Back to maya, we are not trying to erase our reactions to the ups and downs of life, as some puerile beliefs propose, but only to not be permanently barred from a hard won steady state of bliss or equanimity. Variations make life interesting, and non-reactivity easily becomes tamasic if it is treated as an end in itself. The peaceful engagement that meaningfully improves situations reflects the sattvic openness we can bring to bear with a modicum of effort.

         Nitya never tires of reminding us that Narayana Guru’s philosophy is not escapist, but alert and dynamic. As maya can function as an excuse to close the mind to challenges, he begins his talk affirming the importance of diligent self-examination:


Darsanamala is a textbook of the Science of the Absolute. The intention of the author, and what should be that of the student, is not the gathering of information for the sake of scholarship. The prime motives are to attain a lasting happiness and to free the mind from the dual conditionings of pain and pleasure. The overall idea of maya is here presented as an epistemological theme of intimate human experience to be critically scrutinized.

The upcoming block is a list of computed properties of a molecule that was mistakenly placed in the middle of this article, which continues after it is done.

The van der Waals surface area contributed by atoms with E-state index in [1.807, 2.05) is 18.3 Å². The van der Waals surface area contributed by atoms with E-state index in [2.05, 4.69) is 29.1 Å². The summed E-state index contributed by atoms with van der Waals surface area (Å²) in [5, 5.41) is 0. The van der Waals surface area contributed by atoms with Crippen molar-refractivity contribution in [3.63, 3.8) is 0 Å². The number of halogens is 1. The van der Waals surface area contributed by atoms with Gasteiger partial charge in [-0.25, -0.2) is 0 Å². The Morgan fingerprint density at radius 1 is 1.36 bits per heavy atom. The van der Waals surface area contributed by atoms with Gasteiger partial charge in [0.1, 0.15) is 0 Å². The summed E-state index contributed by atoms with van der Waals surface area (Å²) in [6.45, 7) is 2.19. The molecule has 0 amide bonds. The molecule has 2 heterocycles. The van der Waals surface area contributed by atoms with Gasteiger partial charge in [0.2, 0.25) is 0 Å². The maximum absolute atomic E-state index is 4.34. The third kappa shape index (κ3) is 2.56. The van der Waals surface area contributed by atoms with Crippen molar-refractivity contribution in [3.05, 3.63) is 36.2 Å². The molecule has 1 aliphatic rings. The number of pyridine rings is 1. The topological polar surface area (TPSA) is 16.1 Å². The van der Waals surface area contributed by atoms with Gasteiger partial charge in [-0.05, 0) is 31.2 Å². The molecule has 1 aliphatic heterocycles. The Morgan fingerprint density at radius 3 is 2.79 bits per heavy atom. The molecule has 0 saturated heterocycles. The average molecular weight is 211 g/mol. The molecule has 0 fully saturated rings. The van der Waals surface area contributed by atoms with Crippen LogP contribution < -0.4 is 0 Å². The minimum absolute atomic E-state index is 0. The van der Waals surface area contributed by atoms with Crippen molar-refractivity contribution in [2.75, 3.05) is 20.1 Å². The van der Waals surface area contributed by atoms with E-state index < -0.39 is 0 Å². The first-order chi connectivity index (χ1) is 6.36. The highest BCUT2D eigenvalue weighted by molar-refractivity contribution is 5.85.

As Bill said, maya is not a monolithic thing but a process. It isn’t just the oppression we feel due to transactional complications, it is their entire context. Still, it is also presented to us as a series of quasi-distinct events.

         Nitya wants us to be clear on the full meaning of maya, so it isn’t just used as a shield to consign perceived threats to the subconscious. He says:


The opening definition of maya was given in the first verse of this darsana as “what is not known, that is maya.” Maya literally means, “what is not, that is (maya).”


I don’t think this is supposed to mean exactly that “what is not is maya,” but more “what is not—that is.” One of the many ways to interpret this is that everything we perceive and take to be the real is actually unreal, in the sense of being transitory. Constructs of nothingness. They do have impacts. Because of our ignorance, the unreal strikes us as real, and vice versa. If we knew that a non-transient reality underlies the transient, we could more easily maintain our equipoise.